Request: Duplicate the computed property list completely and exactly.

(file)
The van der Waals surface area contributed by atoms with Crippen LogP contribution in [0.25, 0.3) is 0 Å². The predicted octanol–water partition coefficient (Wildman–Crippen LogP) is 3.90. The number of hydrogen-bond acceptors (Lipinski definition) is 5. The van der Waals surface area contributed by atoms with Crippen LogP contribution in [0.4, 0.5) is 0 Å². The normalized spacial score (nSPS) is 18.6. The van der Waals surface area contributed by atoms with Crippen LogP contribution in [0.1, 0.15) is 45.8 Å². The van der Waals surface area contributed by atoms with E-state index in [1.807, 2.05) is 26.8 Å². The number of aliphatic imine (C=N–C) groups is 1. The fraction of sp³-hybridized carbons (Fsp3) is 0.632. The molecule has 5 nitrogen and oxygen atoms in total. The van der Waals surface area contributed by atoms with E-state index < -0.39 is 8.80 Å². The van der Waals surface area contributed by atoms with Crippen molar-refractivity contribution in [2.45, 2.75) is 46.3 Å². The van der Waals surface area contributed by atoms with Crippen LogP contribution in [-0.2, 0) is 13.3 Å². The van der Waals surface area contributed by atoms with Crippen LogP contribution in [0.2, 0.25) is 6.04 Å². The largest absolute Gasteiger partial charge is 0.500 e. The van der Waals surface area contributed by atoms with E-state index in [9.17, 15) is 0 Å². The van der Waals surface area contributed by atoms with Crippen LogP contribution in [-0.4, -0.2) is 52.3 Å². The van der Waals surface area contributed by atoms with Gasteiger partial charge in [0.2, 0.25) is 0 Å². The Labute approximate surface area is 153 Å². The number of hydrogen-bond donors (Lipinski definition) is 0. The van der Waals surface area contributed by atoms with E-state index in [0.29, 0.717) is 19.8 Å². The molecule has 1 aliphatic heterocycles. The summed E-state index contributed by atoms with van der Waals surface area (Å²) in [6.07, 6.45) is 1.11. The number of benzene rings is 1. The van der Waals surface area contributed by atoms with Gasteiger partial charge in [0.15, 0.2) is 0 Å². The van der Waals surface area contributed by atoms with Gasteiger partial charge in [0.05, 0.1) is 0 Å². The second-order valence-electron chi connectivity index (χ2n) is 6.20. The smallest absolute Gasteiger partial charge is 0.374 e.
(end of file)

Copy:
The van der Waals surface area contributed by atoms with Crippen LogP contribution in [0.25, 0.3) is 0 Å². The predicted octanol–water partition coefficient (Wildman–Crippen LogP) is 3.90. The number of hydrogen-bond acceptors (Lipinski definition) is 5. The van der Waals surface area contributed by atoms with Crippen LogP contribution in [0.4, 0.5) is 0 Å². The normalized spacial score (nSPS) is 18.6. The van der Waals surface area contributed by atoms with Crippen LogP contribution in [0.1, 0.15) is 45.8 Å². The van der Waals surface area contributed by atoms with E-state index in [1.807, 2.05) is 26.8 Å². The number of aliphatic imine (C=N–C) groups is 1. The fraction of sp³-hybridized carbons (Fsp3) is 0.632. The molecule has 5 nitrogen and oxygen atoms in total. The van der Waals surface area contributed by atoms with E-state index < -0.39 is 8.80 Å². The van der Waals surface area contributed by atoms with Crippen molar-refractivity contribution in [2.45, 2.75) is 46.3 Å². The van der Waals surface area contributed by atoms with Crippen LogP contribution in [-0.2, 0) is 13.3 Å². The van der Waals surface area contributed by atoms with Crippen LogP contribution in [0.2, 0.25) is 6.04 Å². The largest absolute Gasteiger partial charge is 0.500 e. The van der Waals surface area contributed by atoms with E-state index in [9.17, 15) is 0 Å². The van der Waals surface area contributed by atoms with Crippen LogP contribution in [-0.4, -0.2) is 52.3 Å². The van der Waals surface area contributed by atoms with Gasteiger partial charge in [0.2, 0.25) is 0 Å². The Labute approximate surface area is 153 Å². The number of hydrogen-bond donors (Lipinski definition) is 0. The van der Waals surface area contributed by atoms with E-state index in [0.29, 0.717) is 19.8 Å². The molecule has 1 aliphatic heterocycles. The summed E-state index contributed by atoms with van der Waals surface area (Å²) in [6.07, 6.45) is 1.11. The number of benzene rings is 1. The van der Waals surface area contributed by atoms with Gasteiger partial charge in [0.15, 0.2) is 0 Å². The van der Waals surface area contributed by atoms with Gasteiger partial charge in [0.05, 0.1) is 0 Å². The second-order valence-electron chi connectivity index (χ2n) is 6.20. The smallest absolute Gasteiger partial charge is 0.374 e.